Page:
Two Essential Budgets for Small Businesses

A small business owner must take affirmative steps to protect the company assets. Of the several types of financial controls used by small businesses, these two budgets represent the minimum oversight required of all owners. Anything less and you are putting your business at risk of exceeding your financial limits. This can do serious damage to your firm. These budgets should also serve to reassure owners that they are on the right financial path.

Income and Expense Budget

You begin by estimating monthly income for the next 12 months. Sure it’s only a guess, but it should be an informed one, neither optimistic nor pessimistic. Your spreadsheet should layout your monthly estimates in one column, leaving the next two columns empty for now – they will list actual income and the difference between your estimated and actual income, respectively. You now can tell at a glance whether your revenue expectations are being fulfilled.

Set up your expense columns in the same way.

The best case scenario is to have very small figures in you difference columns, as this would signify a good ability to realistically project your company finances. It’s nice to have a surplus of income and lower-than-expected expenses, but if you get that result every month, go back and re-estimate – it’s best to be accurate.

You will quickly spot whether you are spending too much for the income you earn. This information is priceless, and we’ll discuss ways to utilize it in upcoming blogs.

Cash Flow Budget

If you have employees, the last thing you want to tell them is that the payroll will be delayed due to a cash crunch. If it happens repeatedly, this can cause all sorts of problems, from lowered morale to attempts at organizing a union.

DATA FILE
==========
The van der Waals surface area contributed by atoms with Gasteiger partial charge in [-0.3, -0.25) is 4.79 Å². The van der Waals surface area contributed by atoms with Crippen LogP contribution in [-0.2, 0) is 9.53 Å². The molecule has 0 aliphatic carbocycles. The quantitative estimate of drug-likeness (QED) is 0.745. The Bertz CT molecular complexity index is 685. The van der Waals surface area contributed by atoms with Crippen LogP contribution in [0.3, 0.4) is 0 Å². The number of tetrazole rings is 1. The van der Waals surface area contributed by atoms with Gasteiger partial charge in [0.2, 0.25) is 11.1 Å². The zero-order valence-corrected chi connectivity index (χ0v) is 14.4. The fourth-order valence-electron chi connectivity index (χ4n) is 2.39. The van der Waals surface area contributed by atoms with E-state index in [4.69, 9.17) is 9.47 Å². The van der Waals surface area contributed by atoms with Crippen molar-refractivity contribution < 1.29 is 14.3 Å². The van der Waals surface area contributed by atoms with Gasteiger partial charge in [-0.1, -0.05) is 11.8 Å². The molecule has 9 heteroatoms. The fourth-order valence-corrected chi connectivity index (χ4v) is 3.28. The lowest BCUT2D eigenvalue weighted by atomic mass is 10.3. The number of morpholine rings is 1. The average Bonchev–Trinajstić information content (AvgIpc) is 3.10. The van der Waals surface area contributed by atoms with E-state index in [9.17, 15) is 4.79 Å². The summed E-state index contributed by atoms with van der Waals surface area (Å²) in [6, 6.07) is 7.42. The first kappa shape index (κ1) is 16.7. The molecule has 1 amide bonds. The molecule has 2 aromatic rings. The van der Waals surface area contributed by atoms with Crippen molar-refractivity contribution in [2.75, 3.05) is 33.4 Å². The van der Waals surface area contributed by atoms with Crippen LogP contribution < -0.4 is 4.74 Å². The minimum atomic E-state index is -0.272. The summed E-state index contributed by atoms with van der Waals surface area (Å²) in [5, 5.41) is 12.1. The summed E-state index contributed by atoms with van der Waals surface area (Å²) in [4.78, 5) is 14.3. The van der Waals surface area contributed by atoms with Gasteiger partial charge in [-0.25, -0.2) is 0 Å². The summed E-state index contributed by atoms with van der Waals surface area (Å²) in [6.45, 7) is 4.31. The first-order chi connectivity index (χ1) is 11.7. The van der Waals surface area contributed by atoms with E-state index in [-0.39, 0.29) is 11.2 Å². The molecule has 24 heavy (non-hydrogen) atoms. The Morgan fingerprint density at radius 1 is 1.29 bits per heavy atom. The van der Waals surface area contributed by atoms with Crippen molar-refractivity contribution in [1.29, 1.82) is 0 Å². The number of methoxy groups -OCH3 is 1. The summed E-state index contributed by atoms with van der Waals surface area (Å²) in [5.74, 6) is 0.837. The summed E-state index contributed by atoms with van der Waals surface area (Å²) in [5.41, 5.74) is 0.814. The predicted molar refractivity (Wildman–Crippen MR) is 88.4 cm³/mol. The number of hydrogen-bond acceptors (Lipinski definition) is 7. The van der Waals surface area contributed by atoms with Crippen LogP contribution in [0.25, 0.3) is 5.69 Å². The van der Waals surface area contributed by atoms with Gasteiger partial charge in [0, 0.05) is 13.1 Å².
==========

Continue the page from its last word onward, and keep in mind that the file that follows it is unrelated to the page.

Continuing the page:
Your cash flow budget should be set up for weekly tracking of cash. Start by examining your regular cash commitments – payroll, rent, utilities, loan interest and all other expenses. Don’t forget to include the effects of holidays on your cash flow.

A rolling two-month cash flow budget is a great place to start. You begin by estimating cash income and outflows for the next eight weeks. Then, enter actuals as they become available. After the first four weeks are up, estimate the third month’s cash flow, and continue this way every month.

Do not be discouraged by the fact that your weekly flows are uneven – try your best to smooth them out so that you get an accurate monthly figure. If you see yourself facing an unexpected cash shortage soon enough, you can do something about it – postpone expenses, utilize a revolving credit account, cut working hours, or whatever else is appropriate to your situation.

Read more money saving tips for small businesses here.


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Brian Sutter

Brian Sutter

Director of Marketing at Wasp Barcode
Brian Sutter is the Director of Marketing at Wasp, responsible for the development and execution of the company’s marketing strategy. His role encompasses brand management, direct and channel marketing, public relations, advertising, and social media. He also writes and speaks on topics related to helping small business owners grow their business and improve operational efficiency.
Brian Sutter
Brian Sutter